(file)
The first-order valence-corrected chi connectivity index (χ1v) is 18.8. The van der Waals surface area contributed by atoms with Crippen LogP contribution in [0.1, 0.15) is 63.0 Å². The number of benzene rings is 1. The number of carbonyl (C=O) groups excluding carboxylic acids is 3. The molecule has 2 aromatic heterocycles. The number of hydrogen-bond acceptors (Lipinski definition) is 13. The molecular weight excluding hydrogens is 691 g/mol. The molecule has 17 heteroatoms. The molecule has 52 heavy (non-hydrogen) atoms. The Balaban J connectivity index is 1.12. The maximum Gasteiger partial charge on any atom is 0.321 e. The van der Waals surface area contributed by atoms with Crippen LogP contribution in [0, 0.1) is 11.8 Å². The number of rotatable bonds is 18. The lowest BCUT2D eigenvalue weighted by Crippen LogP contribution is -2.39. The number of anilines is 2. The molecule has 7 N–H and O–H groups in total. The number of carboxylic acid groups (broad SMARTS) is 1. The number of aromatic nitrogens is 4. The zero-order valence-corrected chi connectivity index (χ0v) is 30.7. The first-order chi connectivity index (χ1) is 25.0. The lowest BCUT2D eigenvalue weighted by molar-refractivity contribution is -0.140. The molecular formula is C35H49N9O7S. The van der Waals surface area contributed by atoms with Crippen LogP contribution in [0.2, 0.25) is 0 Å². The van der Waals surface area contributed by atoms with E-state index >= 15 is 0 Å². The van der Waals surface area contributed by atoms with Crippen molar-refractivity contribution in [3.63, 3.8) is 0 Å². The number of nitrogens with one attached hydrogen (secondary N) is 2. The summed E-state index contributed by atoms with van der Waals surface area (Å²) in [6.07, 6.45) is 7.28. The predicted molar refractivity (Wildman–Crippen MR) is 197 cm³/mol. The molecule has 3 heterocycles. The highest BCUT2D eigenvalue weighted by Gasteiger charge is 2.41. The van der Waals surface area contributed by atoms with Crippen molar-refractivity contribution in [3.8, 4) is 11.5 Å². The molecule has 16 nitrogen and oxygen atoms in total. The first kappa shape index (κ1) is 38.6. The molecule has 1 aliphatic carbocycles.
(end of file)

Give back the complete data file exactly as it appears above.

The first-order valence-corrected chi connectivity index (χ1v) is 18.8. The van der Waals surface area contributed by atoms with Crippen LogP contribution in [0.1, 0.15) is 63.0 Å². The number of benzene rings is 1. The number of carbonyl (C=O) groups excluding carboxylic acids is 3. The molecule has 2 aromatic heterocycles. The number of hydrogen-bond acceptors (Lipinski definition) is 13. The molecular weight excluding hydrogens is 691 g/mol. The molecule has 17 heteroatoms. The molecule has 52 heavy (non-hydrogen) atoms. The Balaban J connectivity index is 1.12. The maximum Gasteiger partial charge on any atom is 0.321 e. The van der Waals surface area contributed by atoms with Crippen LogP contribution in [0, 0.1) is 11.8 Å². The number of rotatable bonds is 18. The lowest BCUT2D eigenvalue weighted by Crippen LogP contribution is -2.39. The number of anilines is 2. The molecule has 7 N–H and O–H groups in total. The number of carboxylic acid groups (broad SMARTS) is 1. The number of aromatic nitrogens is 4. The zero-order valence-corrected chi connectivity index (χ0v) is 30.7. The first-order chi connectivity index (χ1) is 25.0. The lowest BCUT2D eigenvalue weighted by molar-refractivity contribution is -0.140. The molecular formula is C35H49N9O7S. The van der Waals surface area contributed by atoms with Crippen LogP contribution in [0.2, 0.25) is 0 Å². The van der Waals surface area contributed by atoms with E-state index >= 15 is 0 Å². The van der Waals surface area contributed by atoms with Crippen molar-refractivity contribution in [3.63, 3.8) is 0 Å². The number of nitrogens with one attached hydrogen (secondary N) is 2. The summed E-state index contributed by atoms with van der Waals surface area (Å²) in [6.07, 6.45) is 7.28. The predicted molar refractivity (Wildman–Crippen MR) is 197 cm³/mol. The molecule has 3 heterocycles. The highest BCUT2D eigenvalue weighted by Gasteiger charge is 2.41. The van der Waals surface area contributed by atoms with Crippen molar-refractivity contribution in [3.8, 4) is 11.5 Å². The molecule has 16 nitrogen and oxygen atoms in total. The first kappa shape index (κ1) is 38.6. The molecule has 1 aliphatic carbocycles.